I keep reading about the advantages of using coir (coconut fiber) as a replacement to peat when creating a cactus mix. I cannot find coir locally (it is sold as a compressed brick) but I do see coconut fiber liners which are used for hanging baskets. I was thinking of just buying a couple of these liners, mashing them up, and using them in my cactus mix - will this work?
What are the advantages you're reading about? The most significant advantage is coir is easier to rewet after moisture levels slip much below 30%, and that really much of an advantage because most good cacti mixes have very little coir OR peat because the small particle size of either/both supports too much water retention.
Thanks for the response. I read that coir was better than for the reasons you stated. Also coir takes longer to decompose than peat, and is PH neutral rather than acidic like peat. I also read most commercial cactus mix isn't the best for the plants. I would like to know what you use in your mix? Your plants appear to be doing quite well.
Peat and coir break down at about the same rate, with peat getting a slight nod as slightly more stable. Their water retention curves are very similar. Neutral pH isn't something you would consider desirable for container media. Where a pH of 6.2 might be considered ideal for mineral soils (gardens), a full point lower, 5.2, is closer to ideal for container media, so using large fractions of coir in container media precludes the use of dolomite as a liming agent, lest you end up with a pH so high it renders many or most of the micro-nutrients unavailable. Coir also has a very high K content, which needs to be considered and allowed for in your fertilizer regimen or the excess K can cause problems with the uptake of P, Ca, or Z.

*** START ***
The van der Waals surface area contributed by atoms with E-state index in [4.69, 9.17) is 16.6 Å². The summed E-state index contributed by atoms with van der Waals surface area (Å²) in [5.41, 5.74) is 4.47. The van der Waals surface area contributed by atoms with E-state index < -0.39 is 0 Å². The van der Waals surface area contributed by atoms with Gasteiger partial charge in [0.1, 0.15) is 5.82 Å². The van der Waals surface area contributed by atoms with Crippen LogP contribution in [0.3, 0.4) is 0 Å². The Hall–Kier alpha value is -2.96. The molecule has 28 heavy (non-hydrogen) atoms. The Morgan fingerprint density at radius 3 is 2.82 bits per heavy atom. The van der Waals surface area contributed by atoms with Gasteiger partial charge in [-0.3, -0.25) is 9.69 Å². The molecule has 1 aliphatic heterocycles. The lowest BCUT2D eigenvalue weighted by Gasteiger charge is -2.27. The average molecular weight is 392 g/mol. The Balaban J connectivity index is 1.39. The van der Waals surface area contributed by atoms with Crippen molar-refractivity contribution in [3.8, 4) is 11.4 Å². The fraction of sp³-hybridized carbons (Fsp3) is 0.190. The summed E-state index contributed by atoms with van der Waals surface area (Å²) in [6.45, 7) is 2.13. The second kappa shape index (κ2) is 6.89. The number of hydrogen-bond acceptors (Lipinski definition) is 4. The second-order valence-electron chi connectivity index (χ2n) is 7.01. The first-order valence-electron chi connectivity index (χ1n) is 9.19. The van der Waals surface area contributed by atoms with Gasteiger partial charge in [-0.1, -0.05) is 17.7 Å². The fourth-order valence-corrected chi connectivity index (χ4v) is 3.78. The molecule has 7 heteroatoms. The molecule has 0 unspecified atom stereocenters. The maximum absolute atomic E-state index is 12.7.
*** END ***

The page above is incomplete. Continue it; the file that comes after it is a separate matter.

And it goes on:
I use a mix of
1 part screened Turface MVP
1 part screened pine or fir bark
1 part grower grit (crushed granite) or #2 cherrystone (quartzite)
It's the most productive soil I've ever grown in, as well as the easiest and most forgiving. I have (literally) hundreds of long term planting in the soil pictured. Read more about it and learn why, here:
Hmm! I see from Google that "#2 traction grit" is called 3/16", or almost 5 mm. Pretty coarse! Nice.
(I'm going to add that to my litany of "do you have any ..." when I go shopping for affordab le soil amendments.
I've found crushed rock in semi-random sizes, and "#2 chicken grit - crushed granite". I would have said the #2 chicken grit was closer to 1/8" or 3 mm.